Some of the best Muay Thai practitioners in the UFC – Thiago Alves, Donald Cerrone, Edson Barboza, Shogun Rua, Beneil Dariush, Carlos Condit, Anderson Silva


These are the fighters with the most unique characteristics one can find in a striker, usually donning black belts in various martial arts forms such as Taekwondo, Karate, several forms of made up names by great coaches (Gaidojitsu), or even some overall systems that also includes grappling with striking (Combat Sambo and Luta Livre Esportiva). You will see many unique stances and movement by these skilled fighters, from the wide stance that is seen in Karate, to constant switching of stances to better gain an advantage on the feet with striking angles and ability to jump in and out of range. By all accounts, those type of strikers are the best of the best, often imitated but never duplicated. Some quick examples of what I mean by “unique”.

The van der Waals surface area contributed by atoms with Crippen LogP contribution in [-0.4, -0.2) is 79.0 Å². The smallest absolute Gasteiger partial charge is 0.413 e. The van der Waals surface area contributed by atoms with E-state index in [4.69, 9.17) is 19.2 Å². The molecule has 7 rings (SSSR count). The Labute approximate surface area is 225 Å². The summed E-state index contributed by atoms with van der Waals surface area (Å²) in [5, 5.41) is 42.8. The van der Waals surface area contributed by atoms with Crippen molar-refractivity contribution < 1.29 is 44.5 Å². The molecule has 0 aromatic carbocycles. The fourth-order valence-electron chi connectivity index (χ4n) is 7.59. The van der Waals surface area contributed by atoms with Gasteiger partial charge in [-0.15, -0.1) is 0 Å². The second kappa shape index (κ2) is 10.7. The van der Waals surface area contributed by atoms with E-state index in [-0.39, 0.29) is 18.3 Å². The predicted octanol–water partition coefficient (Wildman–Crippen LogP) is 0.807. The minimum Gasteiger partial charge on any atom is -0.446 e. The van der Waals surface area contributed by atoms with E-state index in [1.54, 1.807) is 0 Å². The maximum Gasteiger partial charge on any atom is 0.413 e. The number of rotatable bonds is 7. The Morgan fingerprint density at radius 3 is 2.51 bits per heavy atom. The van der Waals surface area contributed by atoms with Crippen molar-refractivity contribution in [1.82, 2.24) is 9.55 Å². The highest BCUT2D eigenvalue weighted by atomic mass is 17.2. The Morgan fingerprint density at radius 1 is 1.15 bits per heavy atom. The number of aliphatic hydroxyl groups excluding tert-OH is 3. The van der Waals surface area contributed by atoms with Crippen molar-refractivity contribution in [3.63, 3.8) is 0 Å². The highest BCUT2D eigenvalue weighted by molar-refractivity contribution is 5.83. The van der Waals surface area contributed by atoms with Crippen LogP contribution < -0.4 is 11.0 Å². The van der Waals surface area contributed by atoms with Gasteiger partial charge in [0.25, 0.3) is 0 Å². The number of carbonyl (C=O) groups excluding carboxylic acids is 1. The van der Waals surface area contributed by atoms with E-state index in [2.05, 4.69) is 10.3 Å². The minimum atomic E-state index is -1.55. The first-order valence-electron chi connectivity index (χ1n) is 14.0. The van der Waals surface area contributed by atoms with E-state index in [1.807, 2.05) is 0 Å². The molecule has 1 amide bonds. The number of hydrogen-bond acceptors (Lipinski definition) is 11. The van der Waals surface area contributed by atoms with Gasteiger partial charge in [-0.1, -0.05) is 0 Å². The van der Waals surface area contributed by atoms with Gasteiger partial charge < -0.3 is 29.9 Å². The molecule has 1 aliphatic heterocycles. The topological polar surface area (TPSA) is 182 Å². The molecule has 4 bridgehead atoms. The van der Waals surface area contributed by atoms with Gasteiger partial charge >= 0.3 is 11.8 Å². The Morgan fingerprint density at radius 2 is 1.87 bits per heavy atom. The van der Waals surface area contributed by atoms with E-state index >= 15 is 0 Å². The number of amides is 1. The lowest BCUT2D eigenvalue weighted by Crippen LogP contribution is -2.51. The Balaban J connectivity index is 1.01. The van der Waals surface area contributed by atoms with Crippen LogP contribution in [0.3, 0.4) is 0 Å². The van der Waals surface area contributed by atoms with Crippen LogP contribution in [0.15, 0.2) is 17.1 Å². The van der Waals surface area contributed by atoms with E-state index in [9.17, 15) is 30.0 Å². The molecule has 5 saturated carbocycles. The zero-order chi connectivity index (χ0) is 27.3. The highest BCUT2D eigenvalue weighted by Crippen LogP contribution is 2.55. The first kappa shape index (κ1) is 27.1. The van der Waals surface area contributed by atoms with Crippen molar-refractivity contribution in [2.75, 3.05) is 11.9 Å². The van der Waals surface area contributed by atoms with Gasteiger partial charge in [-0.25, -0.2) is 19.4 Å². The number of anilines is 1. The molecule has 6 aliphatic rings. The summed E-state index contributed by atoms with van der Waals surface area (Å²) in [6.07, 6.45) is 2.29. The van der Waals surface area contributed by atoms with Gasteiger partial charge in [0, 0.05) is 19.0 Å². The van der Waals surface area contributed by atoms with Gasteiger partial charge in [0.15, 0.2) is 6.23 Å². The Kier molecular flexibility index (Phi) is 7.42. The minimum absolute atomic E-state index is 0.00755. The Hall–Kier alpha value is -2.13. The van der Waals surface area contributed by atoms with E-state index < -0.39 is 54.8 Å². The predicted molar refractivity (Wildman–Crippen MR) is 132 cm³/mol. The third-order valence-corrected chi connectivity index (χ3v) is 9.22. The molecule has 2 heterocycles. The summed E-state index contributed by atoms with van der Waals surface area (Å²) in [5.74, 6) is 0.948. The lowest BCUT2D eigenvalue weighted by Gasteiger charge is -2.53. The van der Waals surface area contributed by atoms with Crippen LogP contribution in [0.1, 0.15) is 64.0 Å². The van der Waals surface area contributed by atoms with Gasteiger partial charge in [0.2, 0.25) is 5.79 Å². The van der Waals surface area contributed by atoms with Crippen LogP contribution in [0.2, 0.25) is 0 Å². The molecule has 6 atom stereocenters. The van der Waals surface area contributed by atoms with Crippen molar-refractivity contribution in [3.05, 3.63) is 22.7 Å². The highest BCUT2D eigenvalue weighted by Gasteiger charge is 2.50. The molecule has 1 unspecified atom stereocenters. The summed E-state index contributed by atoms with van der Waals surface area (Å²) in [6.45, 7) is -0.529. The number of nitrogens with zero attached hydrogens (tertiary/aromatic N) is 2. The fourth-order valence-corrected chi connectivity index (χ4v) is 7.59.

These incredible strikers have made their impact known in the UFC in their own unique way, changing the complexion of the sport as well as the division they fight in. Creating new kinds of attacks, spacing, movement, infusing their own fighting styles and showing off their incredible striking prowess to the millions of viewers across the globe has helped push the sport of MMA into new depths never seen before. New breeds of young and athletic strikers continue to emerge and make a name for themselves, while veterans also continue to improve upon their already storied background in many martial arts forms and evolve rather than becoming the status quo.